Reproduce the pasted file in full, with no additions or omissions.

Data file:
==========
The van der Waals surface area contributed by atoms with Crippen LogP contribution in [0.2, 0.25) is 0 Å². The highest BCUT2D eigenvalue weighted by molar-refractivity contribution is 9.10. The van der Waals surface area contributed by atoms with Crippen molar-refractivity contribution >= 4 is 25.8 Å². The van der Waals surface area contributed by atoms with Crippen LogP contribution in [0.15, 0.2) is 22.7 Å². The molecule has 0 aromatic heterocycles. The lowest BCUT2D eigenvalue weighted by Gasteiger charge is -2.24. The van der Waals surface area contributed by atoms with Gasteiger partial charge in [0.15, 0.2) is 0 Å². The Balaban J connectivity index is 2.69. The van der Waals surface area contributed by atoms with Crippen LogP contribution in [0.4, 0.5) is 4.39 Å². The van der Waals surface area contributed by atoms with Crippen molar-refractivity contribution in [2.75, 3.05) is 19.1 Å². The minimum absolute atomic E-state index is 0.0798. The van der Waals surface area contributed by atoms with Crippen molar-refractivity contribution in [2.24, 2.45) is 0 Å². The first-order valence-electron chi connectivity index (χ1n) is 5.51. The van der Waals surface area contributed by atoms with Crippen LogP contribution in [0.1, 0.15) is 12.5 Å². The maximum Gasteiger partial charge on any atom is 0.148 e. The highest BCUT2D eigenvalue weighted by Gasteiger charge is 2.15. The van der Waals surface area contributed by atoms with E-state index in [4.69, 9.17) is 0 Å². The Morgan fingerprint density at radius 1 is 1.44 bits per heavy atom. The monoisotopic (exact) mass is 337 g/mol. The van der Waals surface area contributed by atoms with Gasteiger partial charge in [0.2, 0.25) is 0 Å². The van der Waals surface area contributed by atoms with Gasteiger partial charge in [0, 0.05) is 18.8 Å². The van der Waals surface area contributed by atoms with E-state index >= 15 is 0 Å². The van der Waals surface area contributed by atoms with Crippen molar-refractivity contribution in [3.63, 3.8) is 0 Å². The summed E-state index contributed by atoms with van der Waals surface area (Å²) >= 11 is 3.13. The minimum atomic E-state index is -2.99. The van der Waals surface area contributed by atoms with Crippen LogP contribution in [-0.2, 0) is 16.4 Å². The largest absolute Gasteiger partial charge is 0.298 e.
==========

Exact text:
The van der Waals surface area contributed by atoms with Crippen LogP contribution in [0.2, 0.25) is 0 Å². The highest BCUT2D eigenvalue weighted by molar-refractivity contribution is 9.10. The van der Waals surface area contributed by atoms with Crippen molar-refractivity contribution >= 4 is 25.8 Å². The van der Waals surface area contributed by atoms with Crippen LogP contribution in [0.15, 0.2) is 22.7 Å². The molecule has 0 aromatic heterocycles. The lowest BCUT2D eigenvalue weighted by Gasteiger charge is -2.24. The van der Waals surface area contributed by atoms with Gasteiger partial charge in [0.15, 0.2) is 0 Å². The Balaban J connectivity index is 2.69. The van der Waals surface area contributed by atoms with Crippen LogP contribution in [0.4, 0.5) is 4.39 Å². The van der Waals surface area contributed by atoms with Crippen molar-refractivity contribution in [2.75, 3.05) is 19.1 Å². The minimum absolute atomic E-state index is 0.0798. The van der Waals surface area contributed by atoms with Crippen molar-refractivity contribution in [2.24, 2.45) is 0 Å². The first-order valence-electron chi connectivity index (χ1n) is 5.51. The van der Waals surface area contributed by atoms with Crippen LogP contribution in [0.1, 0.15) is 12.5 Å². The maximum Gasteiger partial charge on any atom is 0.148 e. The highest BCUT2D eigenvalue weighted by Gasteiger charge is 2.15. The van der Waals surface area contributed by atoms with E-state index in [4.69, 9.17) is 0 Å². The Morgan fingerprint density at radius 1 is 1.44 bits per heavy atom. The monoisotopic (exact) mass is 337 g/mol. The van der Waals surface area contributed by atoms with Gasteiger partial charge in [0.2, 0.25) is 0 Å². The van der Waals surface area contributed by atoms with Gasteiger partial charge in [0, 0.05) is 18.8 Å². The van der Waals surface area contributed by atoms with E-state index >= 15 is 0 Å². The van der Waals surface area contributed by atoms with Crippen molar-refractivity contribution in [3.63, 3.8) is 0 Å². The summed E-state index contributed by atoms with van der Waals surface area (Å²) >= 11 is 3.13. The minimum atomic E-state index is -2.99. The van der Waals surface area contributed by atoms with Crippen LogP contribution in [-0.2, 0) is 16.4 Å². The largest absolute Gasteiger partial charge is 0.298 e.